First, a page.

I was able to wake up with Oliver before the boys- when I was done nursing Oliver, I cut Marshall's hair before he left for work, and Ezra and Eli also wanted haircuts.
I took advantage of every moment I could today to get things done. I had to bribe the boys through their haircuts to save their sucker for when I took a shower, so I could get a shower in peace. After my shower, we played pretend story time (like at the library) I was the librarian and they were (pretend) kids.
I read as many stories as I could until Oliver woke up again. We all snuggled on Oliver as much as whenever he was ready.
Afterwards, I tackled my chores. I was able to do all of today and tomorrows chores, so I could take it easy tomorrow. Linens were washed, bathroom was cleaned and floors were mopped. And, all the laundry that needed to be folded, was folded and put away.
When lunch time rolled around, I set the boys up on the deck with lunch. It was a beautiful day to be outside. The sun was shining and the birds were singing, even the squirrels were bouncing around in the backyard.
I had to stay inside with Oliver, but had the screen door pulled so I could still hear the boys outside. While I ate my lunch, I noticed that a few seconds went by where their voices seemed distant...... and then I heard it.
I heard a horn honk...and cars braking and another honk. In that split second, I knew my kids were out of our fence-in yard. I could sense it. I ran to the front window, with Oliver still attached to me (I was nursing him) I saw Eli's little body running toward the street.
I hardly remember what happened next, I moved as fast as I could to get to Eli, but from what I can tell you now, I ripped Oliver off of me and placed him on the floor of my small entry way and ran out of my front door (Can't even remember if I covered myself in time!) I didn't even have shoes on. But when I ran down my driveway and toward the street, Eli was gone! I looked left and right all while screaming his name. I looked behind me and with a million prayers racing through my mind, I ran up the path on the side of the house and saw Eli's little head bouncing back toward the fenced in back yard. Once I was able to reach his little shoulders, my panic was not over.
Ezra was missing. I scanned the backyard, screaming for Ezra....
I scanned once more and then ran inside the house frantic with Eli to check on Oliver and hoped that Ezra may have made his way back inside. Ezra was standing over Oliver when I found him. I grabbed Ezra by the chin and demanded that he tell me how Eli got out of the yard, but I already knew.
This has happened before, but when it had, we were in the backyard and were able to prevent them from escaping. This time, I wasn't back there, leaving the door open to listen to their shuffling feet and little voices wasn't enough. It only took a second and they were both gone. When I did get a chance to sit and look at Eli, he stared back at me expressionless but his heart was pounding.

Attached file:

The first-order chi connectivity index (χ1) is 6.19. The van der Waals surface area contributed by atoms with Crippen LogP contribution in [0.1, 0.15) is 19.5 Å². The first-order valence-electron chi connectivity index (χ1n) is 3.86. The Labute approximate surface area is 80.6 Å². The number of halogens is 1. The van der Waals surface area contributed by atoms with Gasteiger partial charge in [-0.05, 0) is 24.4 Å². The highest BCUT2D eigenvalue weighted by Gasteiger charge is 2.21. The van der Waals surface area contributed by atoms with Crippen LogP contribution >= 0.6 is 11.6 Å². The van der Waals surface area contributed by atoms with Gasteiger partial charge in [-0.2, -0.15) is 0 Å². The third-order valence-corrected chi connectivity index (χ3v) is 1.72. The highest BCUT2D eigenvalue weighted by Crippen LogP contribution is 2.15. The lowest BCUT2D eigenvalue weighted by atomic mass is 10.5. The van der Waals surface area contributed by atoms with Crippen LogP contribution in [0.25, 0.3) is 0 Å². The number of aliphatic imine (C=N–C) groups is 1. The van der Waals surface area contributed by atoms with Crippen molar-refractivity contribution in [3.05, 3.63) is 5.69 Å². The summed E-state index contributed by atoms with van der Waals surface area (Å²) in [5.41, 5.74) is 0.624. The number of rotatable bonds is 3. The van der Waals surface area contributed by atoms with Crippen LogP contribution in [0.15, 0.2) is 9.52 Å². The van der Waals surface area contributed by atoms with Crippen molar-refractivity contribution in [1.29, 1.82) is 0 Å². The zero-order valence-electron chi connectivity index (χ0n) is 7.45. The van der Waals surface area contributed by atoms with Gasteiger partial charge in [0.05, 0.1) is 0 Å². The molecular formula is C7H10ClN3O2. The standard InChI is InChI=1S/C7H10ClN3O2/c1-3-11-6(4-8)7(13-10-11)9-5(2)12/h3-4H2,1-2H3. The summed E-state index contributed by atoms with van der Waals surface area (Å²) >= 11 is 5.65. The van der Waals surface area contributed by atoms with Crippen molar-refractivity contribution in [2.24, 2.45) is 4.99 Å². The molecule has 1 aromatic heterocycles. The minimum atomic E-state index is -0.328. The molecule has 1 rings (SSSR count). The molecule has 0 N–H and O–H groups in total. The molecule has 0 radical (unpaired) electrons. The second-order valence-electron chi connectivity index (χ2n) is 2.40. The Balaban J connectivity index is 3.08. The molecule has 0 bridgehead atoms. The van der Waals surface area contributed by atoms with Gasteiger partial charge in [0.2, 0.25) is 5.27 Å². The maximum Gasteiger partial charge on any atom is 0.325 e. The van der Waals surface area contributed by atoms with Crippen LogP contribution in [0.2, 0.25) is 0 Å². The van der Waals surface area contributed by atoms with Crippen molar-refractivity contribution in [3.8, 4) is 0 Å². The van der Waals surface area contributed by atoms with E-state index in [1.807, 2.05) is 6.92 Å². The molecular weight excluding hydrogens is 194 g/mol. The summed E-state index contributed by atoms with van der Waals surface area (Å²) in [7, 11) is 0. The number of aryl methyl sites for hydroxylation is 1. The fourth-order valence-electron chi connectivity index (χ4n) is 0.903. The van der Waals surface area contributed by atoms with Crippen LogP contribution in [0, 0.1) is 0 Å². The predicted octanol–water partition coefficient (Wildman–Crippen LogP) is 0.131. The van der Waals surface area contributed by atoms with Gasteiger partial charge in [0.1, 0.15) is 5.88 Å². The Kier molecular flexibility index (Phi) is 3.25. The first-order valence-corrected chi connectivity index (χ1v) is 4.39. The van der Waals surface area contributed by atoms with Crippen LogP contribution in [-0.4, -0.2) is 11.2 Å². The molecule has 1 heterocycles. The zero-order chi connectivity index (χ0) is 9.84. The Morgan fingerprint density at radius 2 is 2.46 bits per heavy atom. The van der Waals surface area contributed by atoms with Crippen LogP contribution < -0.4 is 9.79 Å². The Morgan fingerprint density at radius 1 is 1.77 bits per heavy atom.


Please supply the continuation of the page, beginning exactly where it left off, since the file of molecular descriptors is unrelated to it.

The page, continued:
I called Marshall crying hysterically to tell him what had just happened when I felt like I should have been calling 911 because this was TERRIBLE! And frankly, this was traumatizing and my worst nightmare!
The image that keeps playing through my mind was watching Eli moving as fast as he could to the street. The orange soles of his "Fast shoes" as the moved farther and farther from safety and closer to danger, his little hooded sweatshirt that I put on him just minutes before that he had asked me to "zip up" and his perfect little head of hair that I had cut to match his daddy and his brother this morning. I have been pulling him close and kissing him every chance he will let me.
When I ask him what happened, he says, "I's running" "Cars honk honk" or "Cars beep beep" "I scared you" (which means he was scared-- but heaven knows this scared me, and he did scare me.)
Through my crying all day, I've been repeating many prayers of gratitude for my little Eli being protected this afternoon. I am grateful for whoever honked, that I was alerted to the fact that something wasn't right, I am grateful that the driver's eyes were on the road and not on their phones, or on their radios, I am grateful that this happened in the afternoon when the traffic on our street isn't as bad, I am grateful this lesson was taught, that the Lord was able to yell at me that I need to slow down. That maybe I am trying to do too much at once. That it only takes a second to lose everything.
In the little moments where I was able to pull myself together, I explained to Ezra why we shouldn't open the gate and what can happen when we do, he understood. He was sorry. He hugged Eli until he tried to get away, and I watched him do this more than once. He over heard me retell the story of what happened and he hung on to every word and when Marshall came home, he said, "I realized I made a wrong choice," and my heart was full. He was so repentant and he has said over and over how he is happy that Eli is okay. It's hard on a four year old's heart to experience something like this and I am so sad that he had to learn from his mistake this way. But I do believe he will never want to open that gate again.
This wasn't exactly how I wanted to start my week out, but I think it is fair to say that the rest of the week probably won't seem so bad.